4 that they fulfill their roles. That demand concerned nobility as well as bourgeoisie. Voltaire did not appreciate them if they attempted to take control in their hands. If, however, they fulfilled their social functions, as cities did under the rule of Louise XIV, he praised them. That fact can result from Voltaire s attention to economy. V. Conclusion Voltaire criticized his society, desired its change, but believed such change could be ensured by an enlightened ruler. The question whether Voltaire was capable of historical view remains open. It is possible and likely that he was preparing such a view. Emile Durkheim Society, science, religion I. Durkheim s conception of sociology Durkheim s approach to sociology is empiricist. Sociology, thus, is not a science of society as such, but a science of particular societies. It is supposed to bring objective knowledge of objective social phenomena. (Those were understood as things.) Sociology should be similar to natural sciences in this respect. It should reveal laws. Durkheim prefers causal approach and often interprets it in a monocausalistic way. However, he acknowledges the interaction of social phenomena. Comparative history was Durkheim s tool for the investigation of causes. The author further deals with Durkheim s concept of the relation between sociology, philosophy and sciences. He rejected psychological explanation of social phenomena, criticized economics for its abstract conception of man and had reservations about philosophy. In this section, the author mentions Durkheims spiritual background. She explores his relationship to Comte (whom he considered too speculative) and shows Durkheim s critique of Spencer, Biologism, Social Darwinism, and finally Marxism. He reproaches Marxism for its overestimation of technology and economy. II. Durkheim s view of society Society, in Durkheim s opinion, is more than just a sum of individuals. That is manifested by the existence of social pressure. When exploring society, Durkheim concentrates on the most objective, i. e., the most stable phenomena, one of which is the law, as we have the most written evidence about it. Collective conscience plays a major role in his theory. The meaning of the term is, however, different in different societies. It is diminishing in modern society, which results from the rise of individualism. Durkheim assesses individualism differently, he sees both its qualities and drawbacks. To explain some conflicts in society and to avoid deciding between materialism and idealism, Durkheim stressed a double character of human beings. Humans have both individual and social character and these are mirrored by morality and religion on the one hand, and rationality on the other. At the same time, morality is sometimes a symbol of the average the normal. 161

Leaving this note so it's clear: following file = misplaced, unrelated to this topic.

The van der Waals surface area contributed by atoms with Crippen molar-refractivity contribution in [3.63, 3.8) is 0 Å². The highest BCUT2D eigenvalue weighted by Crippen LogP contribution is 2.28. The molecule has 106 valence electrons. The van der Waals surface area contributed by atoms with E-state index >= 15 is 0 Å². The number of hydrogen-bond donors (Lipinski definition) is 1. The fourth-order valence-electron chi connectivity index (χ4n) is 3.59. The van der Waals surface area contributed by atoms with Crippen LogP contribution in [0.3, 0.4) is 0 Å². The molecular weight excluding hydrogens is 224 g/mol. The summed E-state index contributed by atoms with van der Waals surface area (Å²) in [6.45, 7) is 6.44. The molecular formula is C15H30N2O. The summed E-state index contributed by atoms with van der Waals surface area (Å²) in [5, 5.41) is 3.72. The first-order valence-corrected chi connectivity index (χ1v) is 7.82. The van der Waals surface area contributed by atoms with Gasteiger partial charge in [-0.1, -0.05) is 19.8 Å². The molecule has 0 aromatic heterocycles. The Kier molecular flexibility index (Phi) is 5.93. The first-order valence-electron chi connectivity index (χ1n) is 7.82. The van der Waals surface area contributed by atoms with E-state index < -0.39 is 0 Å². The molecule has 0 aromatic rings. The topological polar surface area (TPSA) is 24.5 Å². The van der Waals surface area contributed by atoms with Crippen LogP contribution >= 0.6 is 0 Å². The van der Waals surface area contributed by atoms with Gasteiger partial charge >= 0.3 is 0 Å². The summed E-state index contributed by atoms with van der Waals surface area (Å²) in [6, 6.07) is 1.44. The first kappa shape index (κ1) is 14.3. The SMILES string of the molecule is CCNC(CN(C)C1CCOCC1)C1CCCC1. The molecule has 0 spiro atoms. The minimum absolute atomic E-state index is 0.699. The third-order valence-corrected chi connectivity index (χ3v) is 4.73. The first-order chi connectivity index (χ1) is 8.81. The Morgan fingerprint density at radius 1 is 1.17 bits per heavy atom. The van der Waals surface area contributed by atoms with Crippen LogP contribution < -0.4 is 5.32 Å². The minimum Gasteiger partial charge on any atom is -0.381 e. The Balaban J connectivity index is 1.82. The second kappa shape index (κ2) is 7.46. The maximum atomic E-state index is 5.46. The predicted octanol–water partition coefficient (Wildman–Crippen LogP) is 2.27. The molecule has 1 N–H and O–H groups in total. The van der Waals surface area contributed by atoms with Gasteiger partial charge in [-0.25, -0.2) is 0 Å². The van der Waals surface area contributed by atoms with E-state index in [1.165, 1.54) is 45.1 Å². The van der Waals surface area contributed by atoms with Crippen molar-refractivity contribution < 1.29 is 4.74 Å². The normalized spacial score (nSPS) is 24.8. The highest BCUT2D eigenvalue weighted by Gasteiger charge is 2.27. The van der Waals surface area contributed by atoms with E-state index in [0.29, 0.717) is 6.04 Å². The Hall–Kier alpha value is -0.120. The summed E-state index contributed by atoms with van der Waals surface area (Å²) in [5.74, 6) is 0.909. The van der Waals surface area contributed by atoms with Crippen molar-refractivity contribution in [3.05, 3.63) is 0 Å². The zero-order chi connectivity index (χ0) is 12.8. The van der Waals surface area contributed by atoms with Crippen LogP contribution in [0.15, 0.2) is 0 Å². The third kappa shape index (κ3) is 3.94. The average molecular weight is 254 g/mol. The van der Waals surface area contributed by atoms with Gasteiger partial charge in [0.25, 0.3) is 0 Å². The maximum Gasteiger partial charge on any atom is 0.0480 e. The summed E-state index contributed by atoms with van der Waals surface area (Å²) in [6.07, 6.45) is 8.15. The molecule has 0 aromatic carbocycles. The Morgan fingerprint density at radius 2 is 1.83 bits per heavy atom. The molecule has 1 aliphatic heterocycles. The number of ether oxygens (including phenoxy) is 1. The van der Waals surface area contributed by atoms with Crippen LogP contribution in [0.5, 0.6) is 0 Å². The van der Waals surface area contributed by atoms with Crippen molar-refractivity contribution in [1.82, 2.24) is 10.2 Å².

5 Durkheim also deals with the development of society and relates it to the division of labor understood as alleviation of the struggle for life. (The weaker of the competitors does not die, but withdraws and finds another role.) A related theme is the theme of the main developmental stages of society the mechanic and organic solidarity. The author also analyzes the concept of anomie (normlessness), mainly with respect to suicide. Durkheim claims that society becomes normless with the rise of capitalism, which is related to moral poverty of man and his constant rush forward. III. Science and politics Sociologists and philosophers of politics are part of society. They should participate in social life as they study society. They should not play the role of politicians, but that of counselors and educators. Durkheim himself suggests how to overcome the state of normlessness in current society. He proposes decentralization based on professional distribution. He also demands the growth of morality in society. He sympathizes with socialism and believes that it could bring more justice into society. IV. Religion Durkheim considers religion an elementary aspect of humanity. However, he understands it very broadly. He believes that the need for religion reflects something that in fact exists in society. Thus, the general characteristic of religion is the same in all societies (at this point Durkheim criticizes Lévy- Bruhl). He thinks that religion is hypostasis of consciousness of social, i. e. moral power, and that religious theory is a system of concepts that people use to imagine society. A religion that encourages social integration can prevent suicide. This does not apply to religions that emphasize individuality (such as Protestantism). When religions fall, we must rely on science. Its fight against religion, however, is unlikely to succeed. There will always be a form of religion, perhaps a religion of humanity. The continuity in the spiritual life of society is also expressed by Durkheim s conviction about human as well as religious origin of elementary concepts and categories that man uses in thinking. Concepts correspond to reality since they are examined by collective experience; ordinary and scientific concepts differ in orderliness only. Religious concepts reflect more emotionality. Religion as (collective) thinking, which rises at the beginnings of society, expresses the supremacy of society over the individual. The categories of time, space, and causation are also of social origin. 162